Monday, May 15, 2017

The Beguiled (1971)



The Beguiled 1971


Union soldier John "McB" (Clint Eastwood) finds himself injured in Confederate territory. A young girl named Amy (Pamelyn Ferdin), is out in the forest picking mushrooms and stumbles upon him. He's near death and Amy takes pity on him and brings him back to her all girls school. The women are reluctant to help an enemy soldier but take him in anyways. At first their intent is restore his injured leg, bring him back to full health and turn him into the Confederate Army. But it's been a long war and they've been lonely. And it's nice having a handsome man around especially one as vulnerable as John. He takes advantage of their situation and starts seducing three of the women. The headmistress Martha (Geraldine Page) carries a dark secret with her and sees a dalliance with John as a way to reignite old passions. Then there is the modest Edwina (Elizabeth Hartman) who tends to John's leg and dreams of a romantic life outside the school. And then there is the more sexually aware Carol (Jo Ann Harris) who is not conflicted by her desires for an affair with the mysterious soldier and by the need to turn him into the local Confederates. Once the women discover John's true nature they turn on him. What follows is a downward spiral into what seems more like a fever dream than reality.

The Beguiled (1971) was directed by Don Siegel, produced by Clint Eastwood's production company Malpaso and distributed by Universal. It's based on Thomas Cullinan's novel published in 1966. After the movie was released Cullinan followed with two additional novels The Besieged and The Bedeviled, both Confederate Civil War era stories. The film was poorly marketed as another Eastwood action film when it was really a psychological drama. As a result it did poorly at the box office.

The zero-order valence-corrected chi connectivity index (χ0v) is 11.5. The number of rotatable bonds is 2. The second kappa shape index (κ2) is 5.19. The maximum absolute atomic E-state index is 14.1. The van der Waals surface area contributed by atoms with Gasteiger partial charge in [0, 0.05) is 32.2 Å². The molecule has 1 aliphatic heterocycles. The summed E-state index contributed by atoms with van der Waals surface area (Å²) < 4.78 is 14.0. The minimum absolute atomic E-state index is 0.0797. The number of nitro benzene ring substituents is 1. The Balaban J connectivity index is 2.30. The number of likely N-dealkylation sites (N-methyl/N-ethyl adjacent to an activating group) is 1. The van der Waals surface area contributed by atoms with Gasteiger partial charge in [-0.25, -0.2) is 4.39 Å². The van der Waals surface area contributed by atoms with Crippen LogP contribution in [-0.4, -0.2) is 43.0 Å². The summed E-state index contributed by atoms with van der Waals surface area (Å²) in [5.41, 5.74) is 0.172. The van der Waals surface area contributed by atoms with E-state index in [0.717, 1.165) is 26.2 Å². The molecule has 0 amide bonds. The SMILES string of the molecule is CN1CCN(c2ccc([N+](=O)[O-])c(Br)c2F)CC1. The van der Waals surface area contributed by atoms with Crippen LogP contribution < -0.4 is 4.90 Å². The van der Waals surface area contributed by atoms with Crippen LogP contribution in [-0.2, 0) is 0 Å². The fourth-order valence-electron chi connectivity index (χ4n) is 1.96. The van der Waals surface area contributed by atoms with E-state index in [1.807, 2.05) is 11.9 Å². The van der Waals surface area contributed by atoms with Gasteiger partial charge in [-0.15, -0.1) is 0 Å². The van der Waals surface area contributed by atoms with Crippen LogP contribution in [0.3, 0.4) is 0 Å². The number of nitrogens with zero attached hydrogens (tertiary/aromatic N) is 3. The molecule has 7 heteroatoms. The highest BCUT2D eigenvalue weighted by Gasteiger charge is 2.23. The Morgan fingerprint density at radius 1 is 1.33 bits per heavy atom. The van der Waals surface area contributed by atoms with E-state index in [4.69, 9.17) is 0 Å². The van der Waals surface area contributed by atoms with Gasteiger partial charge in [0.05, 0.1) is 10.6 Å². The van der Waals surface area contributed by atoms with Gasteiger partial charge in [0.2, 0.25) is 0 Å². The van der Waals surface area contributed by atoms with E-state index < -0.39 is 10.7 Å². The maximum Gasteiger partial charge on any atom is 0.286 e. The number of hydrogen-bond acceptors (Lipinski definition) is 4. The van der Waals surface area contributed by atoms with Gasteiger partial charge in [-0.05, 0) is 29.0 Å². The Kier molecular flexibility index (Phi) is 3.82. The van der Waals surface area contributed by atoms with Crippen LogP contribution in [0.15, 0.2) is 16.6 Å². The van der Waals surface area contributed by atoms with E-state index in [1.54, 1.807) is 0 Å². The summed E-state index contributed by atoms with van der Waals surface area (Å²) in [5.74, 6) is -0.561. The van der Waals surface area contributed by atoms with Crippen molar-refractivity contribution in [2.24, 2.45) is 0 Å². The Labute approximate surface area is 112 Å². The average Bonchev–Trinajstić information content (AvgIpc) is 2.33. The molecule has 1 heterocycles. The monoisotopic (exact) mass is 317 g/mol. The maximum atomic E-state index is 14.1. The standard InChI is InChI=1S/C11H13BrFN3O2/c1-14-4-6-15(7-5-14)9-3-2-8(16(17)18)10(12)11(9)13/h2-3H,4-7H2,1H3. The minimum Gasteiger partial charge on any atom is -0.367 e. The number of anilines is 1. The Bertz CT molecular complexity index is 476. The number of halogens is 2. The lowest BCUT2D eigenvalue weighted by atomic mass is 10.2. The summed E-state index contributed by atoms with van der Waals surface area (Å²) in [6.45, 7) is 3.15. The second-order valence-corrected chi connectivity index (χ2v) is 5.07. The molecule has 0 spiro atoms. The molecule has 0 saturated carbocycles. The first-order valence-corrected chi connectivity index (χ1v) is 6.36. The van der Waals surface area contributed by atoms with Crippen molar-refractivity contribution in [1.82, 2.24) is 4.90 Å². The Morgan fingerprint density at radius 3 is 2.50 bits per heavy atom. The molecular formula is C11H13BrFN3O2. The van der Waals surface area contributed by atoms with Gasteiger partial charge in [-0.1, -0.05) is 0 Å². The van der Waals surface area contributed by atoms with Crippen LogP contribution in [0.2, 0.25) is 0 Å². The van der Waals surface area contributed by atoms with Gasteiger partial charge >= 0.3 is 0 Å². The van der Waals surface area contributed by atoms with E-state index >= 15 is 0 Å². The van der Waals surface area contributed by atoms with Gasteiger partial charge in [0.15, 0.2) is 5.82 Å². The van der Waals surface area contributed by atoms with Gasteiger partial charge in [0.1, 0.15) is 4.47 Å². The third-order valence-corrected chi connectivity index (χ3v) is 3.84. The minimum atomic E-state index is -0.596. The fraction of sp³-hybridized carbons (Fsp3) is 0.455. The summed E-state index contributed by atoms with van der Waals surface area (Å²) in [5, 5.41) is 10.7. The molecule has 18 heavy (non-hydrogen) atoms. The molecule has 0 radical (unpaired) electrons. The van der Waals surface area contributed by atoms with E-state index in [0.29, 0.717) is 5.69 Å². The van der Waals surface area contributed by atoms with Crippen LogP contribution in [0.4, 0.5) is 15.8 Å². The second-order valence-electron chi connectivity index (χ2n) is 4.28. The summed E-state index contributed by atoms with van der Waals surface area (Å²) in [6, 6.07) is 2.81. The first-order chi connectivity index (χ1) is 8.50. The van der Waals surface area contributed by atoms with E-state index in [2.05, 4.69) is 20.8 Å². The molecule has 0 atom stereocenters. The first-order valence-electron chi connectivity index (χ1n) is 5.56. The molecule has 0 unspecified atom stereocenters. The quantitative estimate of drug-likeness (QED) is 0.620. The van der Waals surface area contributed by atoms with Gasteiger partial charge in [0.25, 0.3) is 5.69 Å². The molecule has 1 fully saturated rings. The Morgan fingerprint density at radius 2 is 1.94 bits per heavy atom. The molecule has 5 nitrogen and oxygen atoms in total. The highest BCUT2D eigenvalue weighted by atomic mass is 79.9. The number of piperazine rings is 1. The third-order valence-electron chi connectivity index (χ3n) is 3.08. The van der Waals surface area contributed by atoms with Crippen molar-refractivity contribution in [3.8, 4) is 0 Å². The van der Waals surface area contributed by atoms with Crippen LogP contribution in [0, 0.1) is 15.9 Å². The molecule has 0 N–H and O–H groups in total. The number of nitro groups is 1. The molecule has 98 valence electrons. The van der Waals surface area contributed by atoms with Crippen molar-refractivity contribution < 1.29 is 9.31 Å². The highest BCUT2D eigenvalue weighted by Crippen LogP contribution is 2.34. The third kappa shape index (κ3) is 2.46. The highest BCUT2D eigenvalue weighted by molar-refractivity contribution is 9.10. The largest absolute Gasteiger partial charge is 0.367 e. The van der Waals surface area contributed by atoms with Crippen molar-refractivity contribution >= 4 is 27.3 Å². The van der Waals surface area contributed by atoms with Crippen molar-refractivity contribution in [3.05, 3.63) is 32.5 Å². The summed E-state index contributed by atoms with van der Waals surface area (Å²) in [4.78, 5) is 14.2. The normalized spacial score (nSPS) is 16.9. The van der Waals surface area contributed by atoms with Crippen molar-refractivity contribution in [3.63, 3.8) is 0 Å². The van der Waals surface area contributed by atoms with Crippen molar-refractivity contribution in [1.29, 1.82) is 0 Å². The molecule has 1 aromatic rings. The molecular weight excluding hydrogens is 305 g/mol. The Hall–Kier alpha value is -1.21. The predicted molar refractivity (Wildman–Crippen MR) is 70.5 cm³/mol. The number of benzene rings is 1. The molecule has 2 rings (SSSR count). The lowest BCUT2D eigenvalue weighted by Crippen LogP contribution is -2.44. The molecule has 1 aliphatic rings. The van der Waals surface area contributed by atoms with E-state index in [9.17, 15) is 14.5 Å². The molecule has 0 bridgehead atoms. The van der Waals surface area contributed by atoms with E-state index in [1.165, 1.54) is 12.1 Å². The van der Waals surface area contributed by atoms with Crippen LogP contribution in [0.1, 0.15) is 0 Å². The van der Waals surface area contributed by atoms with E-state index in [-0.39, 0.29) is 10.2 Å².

This film came to my attention when I heard of Sofia Coppola's new adaptation The Beguiled (2017) which releases next month. Intrigued by the film's concept, I went back to the original. And I've always been curious about Elizabeth Hartman who stars in one of my all-time favorite movies A Patch of Blue (1965) and this was a good excuse to watch more of her work.

The Beguiled is a mesmerizing movie. It's dark and unrelenting. It's fascinating to see how the dynamics of relationships change during war time. The film has some great performances by Geraldine Page and Clint Eastwood in particular. There is a feverish quality to the movie that heightens the psychological drama.

Geraldine Page and Clint Eastwood in The Beguiled (1971)
Geraldine Page and Clint Eastwood in The Beguiled (1971)

The film tests the waters of propriety in the way that many films did in the 1970s. Eastwood kisses the young Ferdin in a scene that is uncomfortable to watch. Some will see it as a kiss to keep her quiet as the Confederate soldiers march by. Others will see it as an unnecessary moment of inappropriate sexuality. There is also the them of inc-st in the movie. Martha, played by Geraldine Page, has a passionate and sexual affair with her brother who at the time of the story is missing in action and presumed dead. John discovers her secret and the audience is clued in to this with several flashback scenes. I'm curious to see if the new adaptation incorporates these scenes from the original. I also wonder if they'll do away with the slave character Hallie played by Mae Mercer. She's a strong female character who fights back but depiction of slaves on film is always problematic territory.

If you're at all interested in seeing Sofia Coppola's version of The Beguiled, I highly encourage you to try the original too. I rented the film from DVD Netflix and it's currently available on DVD and Blu-Ray. Below are the trailers for the 1971 and 2017 versions.






Listen to me discuss The Beguiled (1971) on the Our Friends Said They'd Listen podcast.

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